The record of past U.S. experience in democratic nation building is daunting. The low rate of success is a sobering reminder that these are among the most difficult foreign policy ventures for the United States. Of the sixteen such efforts during the past century, democracy was sustained in only four cases ten years after the departure of U.S. forces. Two of these followed the total defeat and surrender of Japan and Germany after World War II, and two were tiny Grenada and Panama.

Unilateral nation building by the United States has had an even rougher time-perhaps because unilateralism has led to surrogate regimes and direct U.S. administration during the post-conflict period. Not one American-supported surrogate regime has made the transition to democracy, and only one case of direct American administration has done so. Importantly, many of the factors that experience shows are most crucial to success are absent in Iraq. To heed the lessons of its history and raise the odds of success, the United States should support a multilateral reconstruction strategy under U.N. auspices centered on bolstering political legitimacy and sharing economic burdens.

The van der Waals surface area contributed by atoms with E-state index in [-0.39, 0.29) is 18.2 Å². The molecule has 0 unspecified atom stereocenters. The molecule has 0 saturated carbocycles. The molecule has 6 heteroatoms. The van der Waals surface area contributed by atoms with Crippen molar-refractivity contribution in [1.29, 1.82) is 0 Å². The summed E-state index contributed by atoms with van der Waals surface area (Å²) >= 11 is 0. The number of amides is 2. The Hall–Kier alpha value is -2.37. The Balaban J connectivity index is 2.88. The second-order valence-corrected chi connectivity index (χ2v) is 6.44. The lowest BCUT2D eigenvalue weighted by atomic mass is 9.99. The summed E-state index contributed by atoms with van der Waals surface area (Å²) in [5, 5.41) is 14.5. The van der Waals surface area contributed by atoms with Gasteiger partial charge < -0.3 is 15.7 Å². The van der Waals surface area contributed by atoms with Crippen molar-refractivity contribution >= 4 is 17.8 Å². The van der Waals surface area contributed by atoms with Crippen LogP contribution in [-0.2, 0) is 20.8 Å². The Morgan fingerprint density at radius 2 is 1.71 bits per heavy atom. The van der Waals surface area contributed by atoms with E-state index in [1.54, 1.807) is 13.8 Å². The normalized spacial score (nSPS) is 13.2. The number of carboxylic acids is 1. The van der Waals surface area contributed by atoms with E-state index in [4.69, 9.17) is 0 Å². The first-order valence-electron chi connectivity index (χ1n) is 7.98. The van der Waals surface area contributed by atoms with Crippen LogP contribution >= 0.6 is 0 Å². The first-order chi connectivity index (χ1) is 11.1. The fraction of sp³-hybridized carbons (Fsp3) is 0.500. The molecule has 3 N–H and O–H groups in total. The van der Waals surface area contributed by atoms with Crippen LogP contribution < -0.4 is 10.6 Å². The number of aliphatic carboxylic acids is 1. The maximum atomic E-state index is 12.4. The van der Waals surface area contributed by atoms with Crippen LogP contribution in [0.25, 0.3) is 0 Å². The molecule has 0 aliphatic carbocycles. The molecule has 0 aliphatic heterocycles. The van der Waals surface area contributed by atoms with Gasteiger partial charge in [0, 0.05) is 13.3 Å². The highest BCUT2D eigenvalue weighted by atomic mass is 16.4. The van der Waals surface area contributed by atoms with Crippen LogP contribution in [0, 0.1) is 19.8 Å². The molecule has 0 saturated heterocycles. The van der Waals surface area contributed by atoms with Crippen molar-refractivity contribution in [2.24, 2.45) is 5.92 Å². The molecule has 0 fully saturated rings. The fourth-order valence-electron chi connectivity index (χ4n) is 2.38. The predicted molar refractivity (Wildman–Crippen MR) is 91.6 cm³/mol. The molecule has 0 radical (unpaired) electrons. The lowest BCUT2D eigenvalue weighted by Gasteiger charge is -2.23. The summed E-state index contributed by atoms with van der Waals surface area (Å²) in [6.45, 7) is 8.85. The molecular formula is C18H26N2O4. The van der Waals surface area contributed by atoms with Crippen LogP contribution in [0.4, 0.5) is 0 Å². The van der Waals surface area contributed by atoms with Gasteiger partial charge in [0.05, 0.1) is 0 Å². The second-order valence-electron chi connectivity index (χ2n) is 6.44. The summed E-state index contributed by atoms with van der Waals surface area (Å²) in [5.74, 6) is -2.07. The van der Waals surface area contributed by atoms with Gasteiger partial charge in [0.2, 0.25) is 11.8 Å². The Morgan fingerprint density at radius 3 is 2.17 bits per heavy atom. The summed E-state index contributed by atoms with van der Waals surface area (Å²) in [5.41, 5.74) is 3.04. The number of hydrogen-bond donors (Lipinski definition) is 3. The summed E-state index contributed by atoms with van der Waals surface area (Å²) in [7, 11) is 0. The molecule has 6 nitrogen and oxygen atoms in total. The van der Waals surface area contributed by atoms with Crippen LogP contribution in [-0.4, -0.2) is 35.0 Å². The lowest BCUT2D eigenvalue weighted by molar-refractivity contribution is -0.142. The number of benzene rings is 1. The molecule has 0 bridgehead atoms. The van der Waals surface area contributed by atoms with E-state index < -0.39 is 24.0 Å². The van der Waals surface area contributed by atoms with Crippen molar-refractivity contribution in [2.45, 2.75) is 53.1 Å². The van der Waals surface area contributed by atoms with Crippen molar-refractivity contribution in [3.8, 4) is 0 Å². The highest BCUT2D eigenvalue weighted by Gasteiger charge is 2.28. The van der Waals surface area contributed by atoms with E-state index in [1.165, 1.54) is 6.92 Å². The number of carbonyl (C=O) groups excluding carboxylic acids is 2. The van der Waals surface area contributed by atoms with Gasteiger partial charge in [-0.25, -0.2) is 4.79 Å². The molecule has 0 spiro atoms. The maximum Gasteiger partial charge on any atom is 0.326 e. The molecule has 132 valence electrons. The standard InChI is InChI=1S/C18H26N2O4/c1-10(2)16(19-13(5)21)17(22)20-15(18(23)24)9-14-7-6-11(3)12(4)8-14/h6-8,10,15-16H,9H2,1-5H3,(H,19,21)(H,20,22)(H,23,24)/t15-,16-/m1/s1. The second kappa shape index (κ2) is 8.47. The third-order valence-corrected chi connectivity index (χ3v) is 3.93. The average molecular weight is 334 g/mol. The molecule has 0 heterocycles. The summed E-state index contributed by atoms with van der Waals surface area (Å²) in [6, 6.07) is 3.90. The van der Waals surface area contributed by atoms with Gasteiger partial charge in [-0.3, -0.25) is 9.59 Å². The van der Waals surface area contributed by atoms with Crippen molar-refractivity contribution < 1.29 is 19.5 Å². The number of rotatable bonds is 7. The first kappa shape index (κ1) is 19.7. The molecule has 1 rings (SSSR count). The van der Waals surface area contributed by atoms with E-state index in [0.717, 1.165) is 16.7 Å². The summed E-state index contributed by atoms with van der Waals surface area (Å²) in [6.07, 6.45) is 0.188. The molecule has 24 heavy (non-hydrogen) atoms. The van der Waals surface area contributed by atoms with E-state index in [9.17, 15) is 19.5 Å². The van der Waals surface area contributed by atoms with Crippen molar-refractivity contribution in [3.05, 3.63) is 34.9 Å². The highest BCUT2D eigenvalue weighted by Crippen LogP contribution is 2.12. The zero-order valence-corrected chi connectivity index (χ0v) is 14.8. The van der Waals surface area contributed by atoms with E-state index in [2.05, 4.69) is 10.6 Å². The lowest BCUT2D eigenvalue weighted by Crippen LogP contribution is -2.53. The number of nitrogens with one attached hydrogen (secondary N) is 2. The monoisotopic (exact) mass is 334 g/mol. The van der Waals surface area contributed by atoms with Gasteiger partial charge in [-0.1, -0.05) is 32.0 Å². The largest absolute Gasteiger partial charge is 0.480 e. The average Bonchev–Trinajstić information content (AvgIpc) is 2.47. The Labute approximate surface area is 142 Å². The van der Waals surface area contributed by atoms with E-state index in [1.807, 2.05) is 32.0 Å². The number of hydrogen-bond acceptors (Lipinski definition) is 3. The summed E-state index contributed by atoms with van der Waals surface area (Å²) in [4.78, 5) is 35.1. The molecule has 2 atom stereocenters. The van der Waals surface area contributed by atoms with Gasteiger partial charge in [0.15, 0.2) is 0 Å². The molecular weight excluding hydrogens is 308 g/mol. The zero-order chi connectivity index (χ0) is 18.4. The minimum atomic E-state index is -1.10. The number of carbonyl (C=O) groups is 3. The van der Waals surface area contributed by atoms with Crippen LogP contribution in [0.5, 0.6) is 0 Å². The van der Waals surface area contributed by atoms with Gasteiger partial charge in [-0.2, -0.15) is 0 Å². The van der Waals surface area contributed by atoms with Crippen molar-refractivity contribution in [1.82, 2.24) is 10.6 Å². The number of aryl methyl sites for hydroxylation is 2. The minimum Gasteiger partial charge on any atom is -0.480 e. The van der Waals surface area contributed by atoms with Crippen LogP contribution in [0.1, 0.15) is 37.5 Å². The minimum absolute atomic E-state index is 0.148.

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About the Authors
Minxin Pei is senior associate and codirector of the Endowment's China Program. He is the author of From Reform to Revolution: The Demise of Communism in China and the Soviet Union (Harvard University Press, 1994) and China's Trapped Transition: The Limits of Developmental Autocracy (Harvard University Press, forthcoming). Sara Kasper is a Junior Fellow in the Endowment's China Program. She received her B.A. in politics from Messiah College in Pennsylvania.

Also by Minxin Pei:
Beijing Drama: China's Governance Crisis and Bush's New Challenge (Carnegie Endowment Policy Brief No. 21)
Rebalancing United States—China Relations (Carnegie Endowment Policy Brief No. 13), coauthored with Michael Swaine
Future Shock: The WTO and Political Change in China (Carnegie Endowment Policy Brief No. 3)